St John Guernsey employs people from a variety of background in various roles across the organisation, ranging from front line ambulance staff, administration staff, trainers and shop assistants.
Ambulance Care Assistants
Despite the well known image of the accident and emergency service, by far the most ambulance transfers are carried out by the non-emergency service known as Patient Transport Services (PTS).
Ambulance Care Assistants are the frontline PTS staff. Their role is to transfer frail and elderly patients and people with varying disabilities, to and from out-patient clinics, day-care centres, routine hospital admissions and other non-urgent healthcare appointments. They often use a specially designed vehicle with tail ramps and winches, but may also use a car.
Their job may not have the same high profile as accident and emergency work, but they provide a crucial community service and many elderly and disabled people depend upon it heavily.
Ambulance Care Assistants are responsible for patients’ welfare, both on the journey and while being transferred to and from the vehicle. They have to be able to lift, move and drive people in safety and comfort, and also with dignity. They must ensure that their vehicle is clean and in good order, and keep accurate records of their journeys and patients.
Because many of their passengers are elderly or in poor health, care assistants also need life-saving skills, should a medical emergency occur.
Unlike their colleagues in the emergency service, care assistants see many of their patients on a regular basis and are able to get to know them.
Clearly this is not a job for those who dislike responsibility or have no patience with the elderly or needy.
Emergency Medical Technicians
Emergency Medical Technicians (EMT) work alongside Paramedics, responding to 999 calls.
Research shows that when someone is badly injured or suddenly taken ill, immediate treatment can be vital. The first few minutes can make the difference between life and death, or between complete recovery or permanent disablement.
More often than not, EMTs are the first healthcare professionals on the scene of an accident or medical emergency. They assist Paramedics in providing patients with the urgent care they require, whilst at the same time ensuring they get to hospital as quickly and safely as possible. In this respect, they need emergency driving skills as well as their clinical knowledge.
EMTs must be able to deal with haemorrhage control, wound care and fracture management, and must be able to handle and care for patients with spinal injuries. They must be able to use defibrillation – electric shock therapy – on a patient with heart failure. They are also trained to give a range of drugs, including pain relief, and various life saving medications used in severe asthma and heart attacks and for treating diabetic patients with blood sugar problems.
EMTs, like Paramedics, often work in difficult conditions – in the middle of the night, in bad weather and in confined spaces. They deal with people who can be difficult or aggressive, perhaps because of alcohol, drugs or mental illness and through it all, they must remain reassuring and sympathetic with patients and relatives who may be frightened and distressed.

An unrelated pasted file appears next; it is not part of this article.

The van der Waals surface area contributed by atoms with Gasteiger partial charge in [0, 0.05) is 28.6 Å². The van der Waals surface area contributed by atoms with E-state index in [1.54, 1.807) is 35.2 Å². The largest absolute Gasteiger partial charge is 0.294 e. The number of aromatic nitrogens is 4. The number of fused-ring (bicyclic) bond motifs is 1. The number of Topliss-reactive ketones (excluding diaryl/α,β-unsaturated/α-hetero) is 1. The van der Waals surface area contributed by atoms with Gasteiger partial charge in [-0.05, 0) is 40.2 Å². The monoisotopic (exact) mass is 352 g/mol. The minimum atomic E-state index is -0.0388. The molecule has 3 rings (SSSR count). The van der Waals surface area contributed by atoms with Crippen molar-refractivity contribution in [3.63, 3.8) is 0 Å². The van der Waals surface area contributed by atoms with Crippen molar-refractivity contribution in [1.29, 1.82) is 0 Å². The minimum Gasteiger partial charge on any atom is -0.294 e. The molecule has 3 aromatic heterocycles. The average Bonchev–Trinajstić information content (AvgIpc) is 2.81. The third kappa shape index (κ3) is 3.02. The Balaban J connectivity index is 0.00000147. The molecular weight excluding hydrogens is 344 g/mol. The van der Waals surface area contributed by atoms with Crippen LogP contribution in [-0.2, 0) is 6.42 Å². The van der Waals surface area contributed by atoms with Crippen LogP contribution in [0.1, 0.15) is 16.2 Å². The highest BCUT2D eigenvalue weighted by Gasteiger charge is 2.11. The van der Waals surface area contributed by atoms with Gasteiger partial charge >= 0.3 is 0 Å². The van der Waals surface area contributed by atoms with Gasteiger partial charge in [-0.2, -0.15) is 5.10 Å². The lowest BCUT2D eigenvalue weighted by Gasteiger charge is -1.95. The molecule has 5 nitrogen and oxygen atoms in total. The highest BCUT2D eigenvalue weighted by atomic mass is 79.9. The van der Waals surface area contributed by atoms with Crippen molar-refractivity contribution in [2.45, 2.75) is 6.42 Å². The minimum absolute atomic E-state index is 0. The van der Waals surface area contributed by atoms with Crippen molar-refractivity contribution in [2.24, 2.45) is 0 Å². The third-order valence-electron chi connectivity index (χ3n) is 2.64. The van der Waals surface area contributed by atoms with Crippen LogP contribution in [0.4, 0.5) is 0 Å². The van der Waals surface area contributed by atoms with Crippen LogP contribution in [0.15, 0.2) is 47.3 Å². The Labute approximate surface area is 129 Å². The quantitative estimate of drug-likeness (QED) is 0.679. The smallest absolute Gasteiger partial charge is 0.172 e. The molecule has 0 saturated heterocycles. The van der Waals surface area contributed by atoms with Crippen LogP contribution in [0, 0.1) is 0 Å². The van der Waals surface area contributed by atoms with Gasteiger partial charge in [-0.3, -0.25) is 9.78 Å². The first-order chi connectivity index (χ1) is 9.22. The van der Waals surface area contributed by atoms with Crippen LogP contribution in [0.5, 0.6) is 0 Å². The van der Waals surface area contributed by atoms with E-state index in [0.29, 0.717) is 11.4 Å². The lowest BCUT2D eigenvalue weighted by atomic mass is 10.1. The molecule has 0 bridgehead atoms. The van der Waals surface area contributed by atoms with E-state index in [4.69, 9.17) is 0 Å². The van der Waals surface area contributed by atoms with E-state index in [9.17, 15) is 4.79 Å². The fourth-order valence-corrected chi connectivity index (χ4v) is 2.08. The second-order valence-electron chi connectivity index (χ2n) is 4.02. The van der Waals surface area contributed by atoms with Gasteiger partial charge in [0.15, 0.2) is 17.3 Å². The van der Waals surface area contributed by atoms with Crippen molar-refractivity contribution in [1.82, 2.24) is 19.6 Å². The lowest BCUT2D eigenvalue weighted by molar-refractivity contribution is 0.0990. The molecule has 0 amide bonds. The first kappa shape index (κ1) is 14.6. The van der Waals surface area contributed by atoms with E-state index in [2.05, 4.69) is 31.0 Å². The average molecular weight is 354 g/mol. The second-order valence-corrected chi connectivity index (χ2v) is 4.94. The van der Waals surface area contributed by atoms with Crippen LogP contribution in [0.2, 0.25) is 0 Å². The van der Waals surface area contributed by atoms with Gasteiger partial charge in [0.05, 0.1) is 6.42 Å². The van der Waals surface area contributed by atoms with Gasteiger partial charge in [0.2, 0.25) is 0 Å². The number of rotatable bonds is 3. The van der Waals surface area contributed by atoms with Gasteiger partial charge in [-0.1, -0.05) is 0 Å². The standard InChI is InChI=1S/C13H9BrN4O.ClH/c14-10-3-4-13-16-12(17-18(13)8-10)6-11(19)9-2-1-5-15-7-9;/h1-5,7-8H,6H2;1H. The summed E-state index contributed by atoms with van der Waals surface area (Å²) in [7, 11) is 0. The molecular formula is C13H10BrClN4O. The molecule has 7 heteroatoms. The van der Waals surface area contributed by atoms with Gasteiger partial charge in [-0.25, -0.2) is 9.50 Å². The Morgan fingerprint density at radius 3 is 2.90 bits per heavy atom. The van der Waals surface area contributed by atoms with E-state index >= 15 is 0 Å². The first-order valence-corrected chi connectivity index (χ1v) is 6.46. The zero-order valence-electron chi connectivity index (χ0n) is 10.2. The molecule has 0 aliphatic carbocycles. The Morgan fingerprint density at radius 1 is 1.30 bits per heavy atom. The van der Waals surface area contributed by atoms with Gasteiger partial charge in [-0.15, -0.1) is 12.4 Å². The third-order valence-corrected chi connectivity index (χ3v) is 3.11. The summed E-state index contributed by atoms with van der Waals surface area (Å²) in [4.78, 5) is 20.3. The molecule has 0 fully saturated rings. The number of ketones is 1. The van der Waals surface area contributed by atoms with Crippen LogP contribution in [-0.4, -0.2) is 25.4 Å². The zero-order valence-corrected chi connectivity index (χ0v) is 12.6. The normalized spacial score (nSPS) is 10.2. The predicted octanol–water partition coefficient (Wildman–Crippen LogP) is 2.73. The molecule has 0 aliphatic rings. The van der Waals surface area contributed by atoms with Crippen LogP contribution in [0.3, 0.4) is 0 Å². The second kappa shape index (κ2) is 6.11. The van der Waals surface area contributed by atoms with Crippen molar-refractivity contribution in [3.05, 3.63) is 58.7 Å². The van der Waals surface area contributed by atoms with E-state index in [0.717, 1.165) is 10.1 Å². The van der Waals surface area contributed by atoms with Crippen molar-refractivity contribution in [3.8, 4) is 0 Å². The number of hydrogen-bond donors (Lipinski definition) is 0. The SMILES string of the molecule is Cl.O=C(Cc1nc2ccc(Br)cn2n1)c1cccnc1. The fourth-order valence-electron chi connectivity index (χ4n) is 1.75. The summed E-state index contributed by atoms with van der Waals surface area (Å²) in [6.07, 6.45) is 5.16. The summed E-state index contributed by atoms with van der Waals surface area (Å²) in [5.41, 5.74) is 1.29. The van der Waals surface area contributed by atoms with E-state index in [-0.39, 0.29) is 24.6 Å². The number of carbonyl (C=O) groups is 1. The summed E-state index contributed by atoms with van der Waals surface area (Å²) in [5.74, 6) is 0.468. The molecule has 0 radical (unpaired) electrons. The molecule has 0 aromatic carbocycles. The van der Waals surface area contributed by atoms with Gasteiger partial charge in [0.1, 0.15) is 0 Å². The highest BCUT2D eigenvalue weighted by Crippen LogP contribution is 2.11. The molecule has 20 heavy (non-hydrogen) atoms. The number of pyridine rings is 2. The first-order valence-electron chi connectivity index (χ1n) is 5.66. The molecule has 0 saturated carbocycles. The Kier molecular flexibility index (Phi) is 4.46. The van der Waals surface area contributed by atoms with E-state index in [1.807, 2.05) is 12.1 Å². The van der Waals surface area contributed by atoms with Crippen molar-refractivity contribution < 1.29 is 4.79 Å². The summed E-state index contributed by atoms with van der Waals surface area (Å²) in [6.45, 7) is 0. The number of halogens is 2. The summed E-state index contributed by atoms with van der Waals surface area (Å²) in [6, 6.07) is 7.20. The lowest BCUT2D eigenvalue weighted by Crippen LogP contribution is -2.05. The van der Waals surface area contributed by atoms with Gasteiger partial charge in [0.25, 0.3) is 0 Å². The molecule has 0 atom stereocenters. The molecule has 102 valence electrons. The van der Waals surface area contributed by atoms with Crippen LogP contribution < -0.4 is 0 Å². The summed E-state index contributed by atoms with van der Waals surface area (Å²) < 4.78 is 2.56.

Not all the work involves a life or death emergency. As an EMT, you will also respond to cases where someone may have fallen out of bed and needs assistance off the floor, people who have suffered domestic abuse, and patients requiring transfers to and from the airport for emergency medevac.
Paramedics in Guernsey work hand in hand with Emergency Medical Technicians and act as a secondary response to immediately life threatening calls.
The paramedic is trained in emergency driving, as well as advanced emergency healthcare. Such is the level of knowledge and expertise, that they are now state registered, in the same way as doctors, nurses and physiotherapists.
When they arrive at the scene, the paramedic must quickly assess the patient’s condition, make fast decisions about what needs to be done and begin treatment. They work with a range of sophisticated equipment, including heart defibrillators, traction splints and intravenous drips. They administer oxygen and life saving drugs and monitor the patient’s changing condition with devices such as pulse oximeters and cardiac and blood pressure monitors, varying the treatment accordingly.
Like Emergency Medical Technicians, Paramedics also often work in difficult conditions, dealing with people in varying circumstances. Throughout, they must maintain a professional image and provide the reassurance that patients often require.
There is also the less publicised side of the role: perhaps transferring a sick child from intensive care to the airport for a medevac fight, or going out to an elderly person who has had a fall at home. It may not sound dramatic, but it is still important and highly rewarding.
Clearly this is not a career for those who enjoy routine, shy away from responsibility or tend to panic in a crisis.